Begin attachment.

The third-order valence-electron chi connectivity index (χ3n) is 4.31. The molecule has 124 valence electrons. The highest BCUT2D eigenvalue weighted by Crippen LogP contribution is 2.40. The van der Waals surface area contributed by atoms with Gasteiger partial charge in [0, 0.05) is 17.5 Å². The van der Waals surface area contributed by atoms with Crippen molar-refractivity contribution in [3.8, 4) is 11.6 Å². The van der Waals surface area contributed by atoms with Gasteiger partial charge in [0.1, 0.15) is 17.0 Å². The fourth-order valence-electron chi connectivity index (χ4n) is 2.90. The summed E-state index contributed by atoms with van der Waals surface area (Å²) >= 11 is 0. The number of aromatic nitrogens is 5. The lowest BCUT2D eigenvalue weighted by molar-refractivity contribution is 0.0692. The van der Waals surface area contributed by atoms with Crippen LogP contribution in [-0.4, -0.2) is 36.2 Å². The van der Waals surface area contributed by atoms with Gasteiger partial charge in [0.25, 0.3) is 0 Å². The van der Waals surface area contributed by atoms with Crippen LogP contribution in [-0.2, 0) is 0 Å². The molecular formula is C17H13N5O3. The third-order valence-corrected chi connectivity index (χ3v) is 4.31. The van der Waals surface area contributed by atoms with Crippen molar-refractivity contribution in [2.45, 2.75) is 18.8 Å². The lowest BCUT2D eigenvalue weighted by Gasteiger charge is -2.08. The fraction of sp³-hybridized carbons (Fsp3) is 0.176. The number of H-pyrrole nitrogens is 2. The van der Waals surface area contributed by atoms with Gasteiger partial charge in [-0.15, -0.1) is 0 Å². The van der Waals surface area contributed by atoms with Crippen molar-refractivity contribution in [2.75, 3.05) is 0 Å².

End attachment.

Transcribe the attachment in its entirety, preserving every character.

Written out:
The third-order valence-electron chi connectivity index (χ3n) is 4.31. The molecule has 124 valence electrons. The highest BCUT2D eigenvalue weighted by Crippen LogP contribution is 2.40. The van der Waals surface area contributed by atoms with Gasteiger partial charge in [0, 0.05) is 17.5 Å². The van der Waals surface area contributed by atoms with Crippen molar-refractivity contribution in [3.8, 4) is 11.6 Å². The van der Waals surface area contributed by atoms with Gasteiger partial charge in [0.1, 0.15) is 17.0 Å². The fourth-order valence-electron chi connectivity index (χ4n) is 2.90. The summed E-state index contributed by atoms with van der Waals surface area (Å²) >= 11 is 0. The number of aromatic nitrogens is 5. The lowest BCUT2D eigenvalue weighted by molar-refractivity contribution is 0.0692. The van der Waals surface area contributed by atoms with Crippen LogP contribution in [-0.4, -0.2) is 36.2 Å². The van der Waals surface area contributed by atoms with Gasteiger partial charge in [0.25, 0.3) is 0 Å². The van der Waals surface area contributed by atoms with Crippen LogP contribution in [-0.2, 0) is 0 Å². The molecular formula is C17H13N5O3. The third-order valence-corrected chi connectivity index (χ3v) is 4.31. The van der Waals surface area contributed by atoms with Crippen molar-refractivity contribution in [2.45, 2.75) is 18.8 Å². The lowest BCUT2D eigenvalue weighted by Gasteiger charge is -2.08. The fraction of sp³-hybridized carbons (Fsp3) is 0.176. The number of H-pyrrole nitrogens is 2. The van der Waals surface area contributed by atoms with Gasteiger partial charge in [-0.15, -0.1) is 0 Å². The van der Waals surface area contributed by atoms with Crippen molar-refractivity contribution in [2.75, 3.05) is 0 Å².